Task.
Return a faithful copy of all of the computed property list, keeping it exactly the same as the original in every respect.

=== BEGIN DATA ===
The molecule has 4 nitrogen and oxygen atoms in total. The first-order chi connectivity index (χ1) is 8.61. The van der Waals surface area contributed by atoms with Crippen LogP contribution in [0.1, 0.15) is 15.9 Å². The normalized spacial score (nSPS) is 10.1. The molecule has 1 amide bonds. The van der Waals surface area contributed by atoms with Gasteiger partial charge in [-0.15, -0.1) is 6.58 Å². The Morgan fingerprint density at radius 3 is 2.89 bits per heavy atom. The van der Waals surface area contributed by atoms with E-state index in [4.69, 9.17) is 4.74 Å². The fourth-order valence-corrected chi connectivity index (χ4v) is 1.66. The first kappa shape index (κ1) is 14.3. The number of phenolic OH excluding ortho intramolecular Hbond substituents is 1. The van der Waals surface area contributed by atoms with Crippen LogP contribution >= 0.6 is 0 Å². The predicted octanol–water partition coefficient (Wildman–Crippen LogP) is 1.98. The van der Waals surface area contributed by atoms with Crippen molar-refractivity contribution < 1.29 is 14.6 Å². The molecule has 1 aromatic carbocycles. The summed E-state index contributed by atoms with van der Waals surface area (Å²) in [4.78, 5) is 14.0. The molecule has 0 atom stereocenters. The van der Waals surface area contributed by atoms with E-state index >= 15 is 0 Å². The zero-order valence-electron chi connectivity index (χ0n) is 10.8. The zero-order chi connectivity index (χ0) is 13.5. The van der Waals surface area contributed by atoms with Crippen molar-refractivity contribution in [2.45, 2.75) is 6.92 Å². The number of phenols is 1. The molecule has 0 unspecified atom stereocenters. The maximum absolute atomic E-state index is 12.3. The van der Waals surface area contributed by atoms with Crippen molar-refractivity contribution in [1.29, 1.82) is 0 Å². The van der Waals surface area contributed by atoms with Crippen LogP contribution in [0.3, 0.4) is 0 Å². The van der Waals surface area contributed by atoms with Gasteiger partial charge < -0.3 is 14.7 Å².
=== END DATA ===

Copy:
The molecule has 4 nitrogen and oxygen atoms in total. The first-order chi connectivity index (χ1) is 8.61. The van der Waals surface area contributed by atoms with Crippen LogP contribution in [0.1, 0.15) is 15.9 Å². The normalized spacial score (nSPS) is 10.1. The molecule has 1 amide bonds. The van der Waals surface area contributed by atoms with Gasteiger partial charge in [-0.15, -0.1) is 6.58 Å². The Morgan fingerprint density at radius 3 is 2.89 bits per heavy atom. The van der Waals surface area contributed by atoms with E-state index in [4.69, 9.17) is 4.74 Å². The fourth-order valence-corrected chi connectivity index (χ4v) is 1.66. The first kappa shape index (κ1) is 14.3. The number of phenolic OH excluding ortho intramolecular Hbond substituents is 1. The van der Waals surface area contributed by atoms with Crippen LogP contribution >= 0.6 is 0 Å². The predicted octanol–water partition coefficient (Wildman–Crippen LogP) is 1.98. The van der Waals surface area contributed by atoms with Crippen molar-refractivity contribution < 1.29 is 14.6 Å². The molecule has 1 aromatic carbocycles. The summed E-state index contributed by atoms with van der Waals surface area (Å²) in [4.78, 5) is 14.0. The molecule has 0 atom stereocenters. The van der Waals surface area contributed by atoms with E-state index >= 15 is 0 Å². The zero-order valence-electron chi connectivity index (χ0n) is 10.8. The zero-order chi connectivity index (χ0) is 13.5. The van der Waals surface area contributed by atoms with Crippen molar-refractivity contribution in [2.45, 2.75) is 6.92 Å². The number of phenols is 1. The molecule has 0 unspecified atom stereocenters. The maximum absolute atomic E-state index is 12.3. The van der Waals surface area contributed by atoms with Crippen molar-refractivity contribution in [1.29, 1.82) is 0 Å². The van der Waals surface area contributed by atoms with Crippen LogP contribution in [0.3, 0.4) is 0 Å². The van der Waals surface area contributed by atoms with Gasteiger partial charge < -0.3 is 14.7 Å².